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STALINGRAD heavy cruisers (project 82)


Name No Yard No Builder Laid down Launched Comm Fate
Сталинград [Stalingrad]   400 444 Marti Yd, Nikolayev 31.12.1951 early 1953 --- cancelled 6.1953
Москва [Moskva]   406 189 Ordzhonikidze Yd, Leningrad 9/1952 --- --- cancelled 4.1953
unnamed   401 402 Yd, Molotovsk 10/1952 --- --- cancelled 4.1953

Technical data

Displacement standard, t


Displacement full, t


Length, m


Breadth, m


Draught, m


No of shafts



4 TV-4 geared steam turbines sets, 12 boilers

Power, h. p.


Max speed, kts


Fuel, t


Endurance, nm(kts)5000(15)
Armour, mm

belt: 180, deck: 145, turrets: 240, CT: 260


3 x 3 - 305/62 SM-31, 6 x 2 - 130/60 BL-109A, 6 x 4 - 45/78 SM-20-ZIF, 10 x 4 - 25/79 BL-120

Electronic equipmentRif, 2x Zalp, 3x Yakor', 2x Fut-B radars


Standard scale images


Project history

Project 82 was among the first true Soviet postwar warship designs. It began in 1941 as a heavy cruiser armed with 203mm guns (the prewar programme also included a pair of 305mm battlecruisers, the Kronshtadt class (Project 69)). Reviewing the design in 1945, Stalin suggested that it be armed with 305mm guns. Admiral Kuznetsov countered that he preferred a new 230mm gun with a very high rate of fire. Studies were conducted in 1943-1947, and at the end of 1947 TsKB-17 and the central naval design office began work on sketch designs with various main batteries, protection, displacement and speed. Apparently by this time Stalin himself had decided that the ships should be armed with 305mm guns. Although the TTZ included a variety of fleet missions, Stalin always thought of the ships as raiders. When he reviewed the sketch designs in March 1948, he asked whether the ship could not be made fast enough to catch lesser enemy ships and to escape from more powerful ones, virtually the same terms applied before the Second World War to the German 'pocket battleships'. The other roles were stiffening of light forces, operating with a manoeuvering force, escorting convoys, destroying enemy cruisers, and attacks on coastal installations in support of the army's flanks. The sketch design was rejected, and the designer ordered to cut displacement (then 39500t) in order to increase speed (from 32kts). A new sketch design was ready late in 1949. To obtain the desired 35kts, power had to be increased by nearly 30% (to four 70000shp turbines). Displacement was reduced partly by reducing side and transverse armour.

TsKB-17 was badly overloaded; it I was also working on light cruisers (Projects 68K and 68bis) and battleships (Project 24). A new bureau, TsKB-16, was hived off to deal with the battleships and battlecruisers. The basic design formally approved on 25 March 1950 showed reduced dual-purpose and AA armament (compared to those in the approved TTZ), increased displacement (36500t rather than 36000) and a speed of 35kts.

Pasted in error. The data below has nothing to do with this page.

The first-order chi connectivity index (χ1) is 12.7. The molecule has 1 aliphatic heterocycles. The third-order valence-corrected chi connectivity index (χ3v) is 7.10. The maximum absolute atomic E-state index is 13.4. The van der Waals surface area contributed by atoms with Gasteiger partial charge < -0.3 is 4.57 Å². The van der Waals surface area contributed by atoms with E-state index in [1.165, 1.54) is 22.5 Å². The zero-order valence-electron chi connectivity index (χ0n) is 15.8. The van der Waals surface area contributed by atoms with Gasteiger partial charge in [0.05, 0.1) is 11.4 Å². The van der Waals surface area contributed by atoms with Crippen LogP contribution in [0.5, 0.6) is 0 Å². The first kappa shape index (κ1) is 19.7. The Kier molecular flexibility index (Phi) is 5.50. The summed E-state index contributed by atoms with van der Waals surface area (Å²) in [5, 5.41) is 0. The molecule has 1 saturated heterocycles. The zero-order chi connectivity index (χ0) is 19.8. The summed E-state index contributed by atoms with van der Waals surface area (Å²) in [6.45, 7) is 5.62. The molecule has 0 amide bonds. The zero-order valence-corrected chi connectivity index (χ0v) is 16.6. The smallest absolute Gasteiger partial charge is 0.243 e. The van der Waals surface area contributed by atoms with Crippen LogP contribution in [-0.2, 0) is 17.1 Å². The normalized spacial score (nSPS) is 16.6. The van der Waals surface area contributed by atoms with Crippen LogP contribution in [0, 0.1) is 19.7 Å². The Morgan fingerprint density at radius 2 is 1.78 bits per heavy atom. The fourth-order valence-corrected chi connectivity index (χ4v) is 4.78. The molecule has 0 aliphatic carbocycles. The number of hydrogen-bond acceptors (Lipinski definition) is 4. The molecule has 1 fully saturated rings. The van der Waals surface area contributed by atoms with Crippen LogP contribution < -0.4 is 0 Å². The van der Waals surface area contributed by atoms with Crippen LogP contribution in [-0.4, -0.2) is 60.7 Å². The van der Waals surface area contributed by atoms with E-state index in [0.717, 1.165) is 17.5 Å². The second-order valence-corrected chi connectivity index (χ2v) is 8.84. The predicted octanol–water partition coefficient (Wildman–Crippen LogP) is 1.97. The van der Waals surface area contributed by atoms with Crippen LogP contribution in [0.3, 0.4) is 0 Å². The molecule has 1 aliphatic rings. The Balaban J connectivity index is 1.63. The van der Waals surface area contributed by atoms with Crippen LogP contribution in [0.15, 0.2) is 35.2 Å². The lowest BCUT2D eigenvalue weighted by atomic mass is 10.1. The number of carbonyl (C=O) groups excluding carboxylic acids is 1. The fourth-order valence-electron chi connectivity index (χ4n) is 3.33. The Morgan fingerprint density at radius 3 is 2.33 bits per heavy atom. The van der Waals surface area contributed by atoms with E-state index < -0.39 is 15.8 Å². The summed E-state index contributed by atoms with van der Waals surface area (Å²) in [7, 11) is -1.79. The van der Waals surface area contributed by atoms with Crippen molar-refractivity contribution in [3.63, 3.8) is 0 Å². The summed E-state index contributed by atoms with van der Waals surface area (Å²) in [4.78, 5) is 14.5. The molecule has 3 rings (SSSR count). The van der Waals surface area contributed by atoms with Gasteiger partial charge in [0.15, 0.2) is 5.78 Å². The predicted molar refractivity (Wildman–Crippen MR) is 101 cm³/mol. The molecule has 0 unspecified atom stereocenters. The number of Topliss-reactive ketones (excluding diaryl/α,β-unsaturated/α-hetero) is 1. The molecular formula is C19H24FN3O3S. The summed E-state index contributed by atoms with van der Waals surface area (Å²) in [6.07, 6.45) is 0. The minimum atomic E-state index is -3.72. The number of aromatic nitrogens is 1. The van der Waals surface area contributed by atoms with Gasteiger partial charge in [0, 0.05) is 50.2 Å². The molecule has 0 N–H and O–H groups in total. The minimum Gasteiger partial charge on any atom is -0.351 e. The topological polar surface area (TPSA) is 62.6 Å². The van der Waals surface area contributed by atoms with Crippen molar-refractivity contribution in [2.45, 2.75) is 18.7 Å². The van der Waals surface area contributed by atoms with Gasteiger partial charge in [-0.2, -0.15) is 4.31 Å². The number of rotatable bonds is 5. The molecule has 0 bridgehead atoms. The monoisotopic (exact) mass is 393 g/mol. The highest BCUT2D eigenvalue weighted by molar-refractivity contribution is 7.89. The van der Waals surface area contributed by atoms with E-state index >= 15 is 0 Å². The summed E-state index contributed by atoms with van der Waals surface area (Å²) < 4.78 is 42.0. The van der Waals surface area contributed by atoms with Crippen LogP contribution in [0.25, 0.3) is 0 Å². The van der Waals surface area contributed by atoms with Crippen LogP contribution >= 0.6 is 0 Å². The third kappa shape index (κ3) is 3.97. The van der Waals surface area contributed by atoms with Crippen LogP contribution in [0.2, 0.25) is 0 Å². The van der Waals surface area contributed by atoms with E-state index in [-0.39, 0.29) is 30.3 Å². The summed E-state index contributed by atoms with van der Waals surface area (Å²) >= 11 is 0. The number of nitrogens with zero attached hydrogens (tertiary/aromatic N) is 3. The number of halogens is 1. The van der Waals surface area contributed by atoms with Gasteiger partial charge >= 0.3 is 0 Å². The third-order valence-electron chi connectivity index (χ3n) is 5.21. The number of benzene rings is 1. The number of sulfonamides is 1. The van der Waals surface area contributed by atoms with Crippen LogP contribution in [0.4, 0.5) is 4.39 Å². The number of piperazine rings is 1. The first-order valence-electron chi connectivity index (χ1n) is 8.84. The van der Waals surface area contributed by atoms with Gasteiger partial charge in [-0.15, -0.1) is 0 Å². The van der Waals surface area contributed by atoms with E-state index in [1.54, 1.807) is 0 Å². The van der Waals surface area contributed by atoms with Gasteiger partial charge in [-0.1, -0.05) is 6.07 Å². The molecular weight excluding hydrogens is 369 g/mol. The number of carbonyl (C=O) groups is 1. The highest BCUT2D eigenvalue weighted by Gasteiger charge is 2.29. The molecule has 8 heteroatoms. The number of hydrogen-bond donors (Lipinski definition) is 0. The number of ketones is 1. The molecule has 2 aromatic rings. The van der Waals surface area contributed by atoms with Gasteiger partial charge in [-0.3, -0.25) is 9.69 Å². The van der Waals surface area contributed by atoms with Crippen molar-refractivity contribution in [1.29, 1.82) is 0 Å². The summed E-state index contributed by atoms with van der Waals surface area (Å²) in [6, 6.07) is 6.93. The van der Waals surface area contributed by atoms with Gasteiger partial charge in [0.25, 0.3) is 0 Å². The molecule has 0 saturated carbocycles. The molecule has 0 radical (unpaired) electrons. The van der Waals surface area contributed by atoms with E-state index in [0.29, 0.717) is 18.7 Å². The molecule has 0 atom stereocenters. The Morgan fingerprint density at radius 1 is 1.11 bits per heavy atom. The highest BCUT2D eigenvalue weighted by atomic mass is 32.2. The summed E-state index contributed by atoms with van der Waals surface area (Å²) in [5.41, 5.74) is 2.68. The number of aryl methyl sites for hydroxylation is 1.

Stalin badly wanted these ships. To accelerate them, it was decided during 1950 that the detailed (technical) design would be completed in February 1951 without further sketch work. At that time the Ministry of Ship Production committed to begin two ships during the second quarter of 1951 (at Nikolayev and Leningrad) for delivery in 1954-1955. In fact the technical design was approved only in June 1951, with parts of the basic TTZ not yet ready.

Stalin considered Project 82 a key part of the postwar building programme. At the end of 1951, a third ship was ordered from Molotovsk. The programme was quite expensive; on 28 August 1951 Admiral Kuznetsov, who had only recently returned from exile in the Pacific Fleet, told Stalin that these ships were not worth building. Remarkably, he did not suffer for his audacity. No one else supported Kuznetsov, and every effort was made to speed up work. The builders promised to launch the lead ship on the eve of the anniversary of the Revolution, 6 November 1953; in fact by the end of 1952 it was clear that work was five to six months behind schedule. The ships were cancelled soon after Stalin died in March 1953.

In 1954 part of the hull of the lead ship, including the citadel, was launched for use as a target. Trials the following year apparently proved that the protective design would have worked.

Ship protection

180mm main belt between end barbettes was inclined at 15° and was extended from middle deck to 1.7m under lwl. It was closed by 140mm fore and 125mm aft bulkheads. CT had 260mm sides and 100mm roof. Inside the citadel there were 50mm upper, 75mm middle and 20mm lower decks. Outside citadel these decks had 20-8, 50 and 10mm thickness. Turrets had 240mm faces, 225mm sides, 125mm roofs and 760-40mm rears. Underwater protection included 4 longitudinal bulkheads: first flat 15-8mm-thick, 2nd (25-8mm) and 3rd (50mm) had cylindrical form, 4th (30-15mm) was also flat. This protection was designed to resist the explosion of 400-500kg TNT.